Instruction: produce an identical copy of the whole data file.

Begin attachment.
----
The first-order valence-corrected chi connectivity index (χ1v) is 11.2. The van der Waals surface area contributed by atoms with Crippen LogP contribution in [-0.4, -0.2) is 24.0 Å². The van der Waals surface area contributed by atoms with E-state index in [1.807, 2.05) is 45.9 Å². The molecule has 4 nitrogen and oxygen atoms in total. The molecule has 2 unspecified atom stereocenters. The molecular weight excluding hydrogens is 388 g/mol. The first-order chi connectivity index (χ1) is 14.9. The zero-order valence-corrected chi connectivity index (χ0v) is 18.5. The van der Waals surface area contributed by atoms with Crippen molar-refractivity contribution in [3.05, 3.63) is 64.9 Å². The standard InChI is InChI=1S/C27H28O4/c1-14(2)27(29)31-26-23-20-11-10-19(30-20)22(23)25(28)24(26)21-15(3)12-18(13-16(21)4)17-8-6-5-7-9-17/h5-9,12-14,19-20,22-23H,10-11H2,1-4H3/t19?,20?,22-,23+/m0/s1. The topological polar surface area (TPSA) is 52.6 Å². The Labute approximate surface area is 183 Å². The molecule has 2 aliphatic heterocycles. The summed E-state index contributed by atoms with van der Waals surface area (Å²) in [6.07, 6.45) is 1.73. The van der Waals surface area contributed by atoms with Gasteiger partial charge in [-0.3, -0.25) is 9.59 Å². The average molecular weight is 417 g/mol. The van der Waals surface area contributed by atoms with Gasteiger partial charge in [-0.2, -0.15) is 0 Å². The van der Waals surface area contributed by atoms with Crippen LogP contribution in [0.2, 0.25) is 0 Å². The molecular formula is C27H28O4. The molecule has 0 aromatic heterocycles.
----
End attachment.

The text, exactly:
The first-order valence-corrected chi connectivity index (χ1v) is 11.2. The van der Waals surface area contributed by atoms with Crippen LogP contribution in [-0.4, -0.2) is 24.0 Å². The van der Waals surface area contributed by atoms with E-state index in [1.807, 2.05) is 45.9 Å². The molecule has 4 nitrogen and oxygen atoms in total. The molecule has 2 unspecified atom stereocenters. The molecular weight excluding hydrogens is 388 g/mol. The first-order chi connectivity index (χ1) is 14.9. The zero-order valence-corrected chi connectivity index (χ0v) is 18.5. The van der Waals surface area contributed by atoms with Crippen molar-refractivity contribution in [3.05, 3.63) is 64.9 Å². The standard InChI is InChI=1S/C27H28O4/c1-14(2)27(29)31-26-23-20-11-10-19(30-20)22(23)25(28)24(26)21-15(3)12-18(13-16(21)4)17-8-6-5-7-9-17/h5-9,12-14,19-20,22-23H,10-11H2,1-4H3/t19?,20?,22-,23+/m0/s1. The topological polar surface area (TPSA) is 52.6 Å². The Labute approximate surface area is 183 Å². The molecule has 2 aliphatic heterocycles. The summed E-state index contributed by atoms with van der Waals surface area (Å²) in [6.07, 6.45) is 1.73. The van der Waals surface area contributed by atoms with Gasteiger partial charge in [-0.3, -0.25) is 9.59 Å². The average molecular weight is 417 g/mol. The van der Waals surface area contributed by atoms with Gasteiger partial charge in [-0.2, -0.15) is 0 Å². The van der Waals surface area contributed by atoms with Crippen LogP contribution in [0.2, 0.25) is 0 Å². The molecular formula is C27H28O4. The molecule has 0 aromatic heterocycles.